A similar pattern occurred in off-year elections. In 2002, nearly 48 percent turned out when Republican incumbent Bob Taft easily defeated Democrat Tim Hagan. The governor’s race in 2010, pitting Republican John Kasich against incumbent Democrat Ted Strickland, was much closer. Yet turnout was 49 percent, hardly a huge bump over the blowout race eight years earlier.

Turnout probably is driven more by the race itself than the time period when voters can cast their ballot. Take 2014. Turnout was only about 41 percent, but that year’s banner race between Kasich and Democrat Ed FitzGerald was hardly a barn burner, with FitzGerald persistently embattled by personal scandal and never able to make much of a dent in the polls.

Mobilizing voters

According to the National Conference of State Legislatures, most states have some sort of method that allows eligible voters to cast ballots before election day. Early voting is not available in 13 states; in those states, voters must also need a valid excuse to request an absentee ballot.

But in the 37 states that allow early voting, any qualified voter can cast a ballot in person during a designated period prior to election day, with no excuse required.

Jan Leighley, a professor in the Department of Government at American University, said early-voting initiatives add convenience for voters but also convenience for campaigns, allowing them to mobilize all the committed voters to vote early so they can focus their resources elsewhere.

“We know that any individual, if they’re contacted by a party, is more likely to vote than if they aren’t contacted by them,” she said. Such rationale has particularly helped Democrats in recent years, as they’ve built up infrastructure aimed at mobilizing voters.

She said her research indicates that overall, states with no-fault absentee voting see a 2- to 3-percent increase in turnout. States that have an extraordinary early voting period of 45 days or more can see as much as a 3-percent bump, she said.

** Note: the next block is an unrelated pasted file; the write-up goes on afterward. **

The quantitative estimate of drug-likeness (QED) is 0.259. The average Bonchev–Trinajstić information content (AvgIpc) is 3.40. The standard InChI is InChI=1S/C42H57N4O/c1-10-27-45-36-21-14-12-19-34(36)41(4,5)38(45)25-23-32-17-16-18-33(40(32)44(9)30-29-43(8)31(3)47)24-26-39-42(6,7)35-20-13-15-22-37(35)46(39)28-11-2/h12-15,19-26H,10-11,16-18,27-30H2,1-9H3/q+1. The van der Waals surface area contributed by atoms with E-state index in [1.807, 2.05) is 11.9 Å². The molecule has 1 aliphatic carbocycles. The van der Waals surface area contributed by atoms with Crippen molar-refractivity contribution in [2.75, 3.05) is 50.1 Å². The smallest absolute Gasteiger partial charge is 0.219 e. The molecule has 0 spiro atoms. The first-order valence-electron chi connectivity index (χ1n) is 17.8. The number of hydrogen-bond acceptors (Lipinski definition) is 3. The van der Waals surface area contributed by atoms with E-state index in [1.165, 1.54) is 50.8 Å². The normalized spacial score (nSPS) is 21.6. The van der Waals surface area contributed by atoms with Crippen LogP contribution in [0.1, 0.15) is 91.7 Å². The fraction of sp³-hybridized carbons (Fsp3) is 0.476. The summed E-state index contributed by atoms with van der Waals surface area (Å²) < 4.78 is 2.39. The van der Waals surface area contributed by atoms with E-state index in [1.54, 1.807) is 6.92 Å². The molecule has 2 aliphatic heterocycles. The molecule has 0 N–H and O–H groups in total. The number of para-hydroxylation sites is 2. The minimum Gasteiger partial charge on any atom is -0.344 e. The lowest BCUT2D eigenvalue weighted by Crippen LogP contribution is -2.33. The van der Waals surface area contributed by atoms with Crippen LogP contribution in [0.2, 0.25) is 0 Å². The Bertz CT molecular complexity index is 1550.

“In early voting, the longer the period, the more additional votes you might have,” Leighley said.

Michael McDonald, an associate professor of political science at the University of Florida, said battleground states such as Ohio are the ones most likely to see a positive impact from early-voting provisions. In those states, political campaigns are able to mobilize not only for election day but for the period before then.

Texas — typically easily won by Republicans — is a case in point. It has one of the lowest turnouts in the country even though voters there can cast their votes early.

McDonald attributes the low turnout to the lack of presidential campaign activity there.

“What’s happening in Texas is not what’s happening in Ohio,” he said.

Ongoing battle

The legal fight in Ohio isn’t over, though it’s unclear whether the rules will change again before no-fault absentee and early voting is set to begin on Oct. 12.

A federal court in May ruled that Republicans overstepped when they eliminated Golden Week, but a federal appeals court on Aug. 23 overturned that decision. Democrats, arguing that the ruling makes it more difficult for poor Ohioans to engage in the political process, have now appealed the case to the U.S. Supreme Court.

Burden said those that do take advantage of early-voting initiatives tend to be the ones with the strongest opinions — die-hard Democrats or Republicans, the very ideologically-minded, or those motivated to get involved because of what is on the ballot.

Early voting “is a nice convenience,” he said. “But it doesn’t do a lot to bring out new voters.”